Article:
The gunman in the Maine mass shooting had paranoid beliefs, officials say

The man who killed 18 people and wounded 13 others in Lewiston, Maine, marking America’s deadliest mass shooting this year, had paranoid beliefs that people were talking about him and might have heard voices, authorities said Saturday.

The man, Robert R. Card II, 40, had purchased several guns legally, some just days before the attack, officials said, and may have previously visited the two establishments — a bar and a bowling alley — he attacked Wednesday night.

The attack sparked a two-day manhunt that ended Friday night when police found the man dead in a trailer at a Lisbon recycling plant where he once worked. Officials said he appeared to have shot himself and believed he acted alone in carrying out the attack.

The discovery brought a sense of relief through Lewiston and neighboring towns, where residents evacuated and many businesses closed.

On Saturday, officials released more details about the gunman, who was in the Army Reserve and grew up in Bowdoin, near Lewiston.

“There’s paranoia, there’s some conspiracy theorists,” said Commissioner Michael J. Sauschuck of the state Department of Public Safety. He said the man mistakenly believed “people were talking about him” and may have heard voices.

However, Mr. Sauschuck said there was no indication that Mr. Card was ever involuntarily committed for mental health treatment. He said it was not clear whether the gunman knew any of the victims, but said he believed Mr Card had been to the bar and bowling alley before.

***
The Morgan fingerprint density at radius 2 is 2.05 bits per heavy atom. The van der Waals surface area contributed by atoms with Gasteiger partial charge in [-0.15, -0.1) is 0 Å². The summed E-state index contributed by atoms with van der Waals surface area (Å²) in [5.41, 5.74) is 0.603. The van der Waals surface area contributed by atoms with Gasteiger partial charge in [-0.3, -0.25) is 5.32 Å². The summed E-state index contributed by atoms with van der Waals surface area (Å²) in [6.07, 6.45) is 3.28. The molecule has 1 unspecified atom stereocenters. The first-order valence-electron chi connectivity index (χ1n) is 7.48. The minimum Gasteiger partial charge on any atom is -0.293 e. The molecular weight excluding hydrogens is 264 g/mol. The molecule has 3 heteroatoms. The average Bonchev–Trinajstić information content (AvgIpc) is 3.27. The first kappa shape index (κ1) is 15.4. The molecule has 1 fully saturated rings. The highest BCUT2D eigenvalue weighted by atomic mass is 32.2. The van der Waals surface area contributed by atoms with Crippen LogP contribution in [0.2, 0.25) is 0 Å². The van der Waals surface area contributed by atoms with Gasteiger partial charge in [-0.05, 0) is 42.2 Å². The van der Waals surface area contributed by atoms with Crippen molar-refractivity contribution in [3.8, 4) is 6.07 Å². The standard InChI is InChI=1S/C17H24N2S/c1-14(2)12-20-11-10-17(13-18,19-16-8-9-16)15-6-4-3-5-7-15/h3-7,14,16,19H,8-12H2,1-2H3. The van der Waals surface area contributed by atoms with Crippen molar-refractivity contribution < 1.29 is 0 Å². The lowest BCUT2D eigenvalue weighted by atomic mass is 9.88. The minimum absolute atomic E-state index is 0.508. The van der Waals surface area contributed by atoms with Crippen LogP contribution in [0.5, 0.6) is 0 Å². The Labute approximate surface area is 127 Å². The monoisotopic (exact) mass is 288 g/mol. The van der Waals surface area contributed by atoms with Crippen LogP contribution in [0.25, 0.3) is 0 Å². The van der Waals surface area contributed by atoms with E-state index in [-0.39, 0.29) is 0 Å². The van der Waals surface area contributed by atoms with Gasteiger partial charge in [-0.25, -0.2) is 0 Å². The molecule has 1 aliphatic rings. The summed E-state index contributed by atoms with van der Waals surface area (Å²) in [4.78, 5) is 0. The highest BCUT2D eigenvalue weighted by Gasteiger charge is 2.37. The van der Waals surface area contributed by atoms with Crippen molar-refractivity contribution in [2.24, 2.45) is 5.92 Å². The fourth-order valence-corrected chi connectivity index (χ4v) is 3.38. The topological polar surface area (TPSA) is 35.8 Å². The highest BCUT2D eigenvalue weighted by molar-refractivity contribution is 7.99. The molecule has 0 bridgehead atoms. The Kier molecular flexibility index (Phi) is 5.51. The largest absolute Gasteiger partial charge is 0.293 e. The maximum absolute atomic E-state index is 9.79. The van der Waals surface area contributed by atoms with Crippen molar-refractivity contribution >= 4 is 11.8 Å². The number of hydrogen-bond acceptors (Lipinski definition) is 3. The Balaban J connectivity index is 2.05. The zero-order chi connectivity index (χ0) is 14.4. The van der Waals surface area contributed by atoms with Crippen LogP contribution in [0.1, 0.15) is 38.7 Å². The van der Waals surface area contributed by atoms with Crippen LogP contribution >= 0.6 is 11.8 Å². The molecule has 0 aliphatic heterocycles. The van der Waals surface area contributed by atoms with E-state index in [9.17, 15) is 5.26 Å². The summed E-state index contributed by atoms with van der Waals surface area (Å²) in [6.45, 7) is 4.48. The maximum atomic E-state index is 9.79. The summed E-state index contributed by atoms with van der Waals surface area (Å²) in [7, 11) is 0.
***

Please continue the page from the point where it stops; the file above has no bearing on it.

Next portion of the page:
“I think there’s a connection with all those locations,” Mr. Sauschuck said. “I believe there is a connection, as if this gentleman was in both of those places.”

As of Saturday morning, three of the 13 people wounded in the attack remained in critical care, the commissioner said. Across the city, businesses were reopening, but signs of the city’s heavy losses remained. Police were still processing the two scenes, and billboards at restaurants and other businesses flashed messages including “Lewiston Strong.”

The gunman left behind a paper note, which was addressed to a relative and included his mobile phone code and bank account details. Mr Sauschuck said it was not an explicitly suicidal message, but that its tone suggested it was essentially that.

The police said they found a long handgun in Mr. Card’s white Subaru, which he abandoned near the Androscoggin River shortly after the shooting, and two other handguns were found with his body in a trailer in the parking lot of Maine Recycling, his former employer. It remains unclear when he purchased the specific rifle he used in the attack.

Police searched the recycling company’s property twice without finding the gunman’s body, but later searched another lot where they found him on Friday night.

Mr. Sauschuck said that during previous searches, “nobody had any idea” that the business’s property extended across the street to an additional lot, perhaps explaining why his body was not found earlier.

The police said that Mr. Card began his attack on the bowling alley on Wednesday shortly before 7 p.m., shooting into the facility where children and adults had been bowling moments earlier. He fled the scene but continued his rampage at a bar about four miles away, leaving 18 people dead at both locations and 13 people injured.

Those killed ranged in age from 14 to 76, including a father and son and several people who were part of a group of deaf friends playing cornhole at the bar.

This is a breaking story and will be updated.

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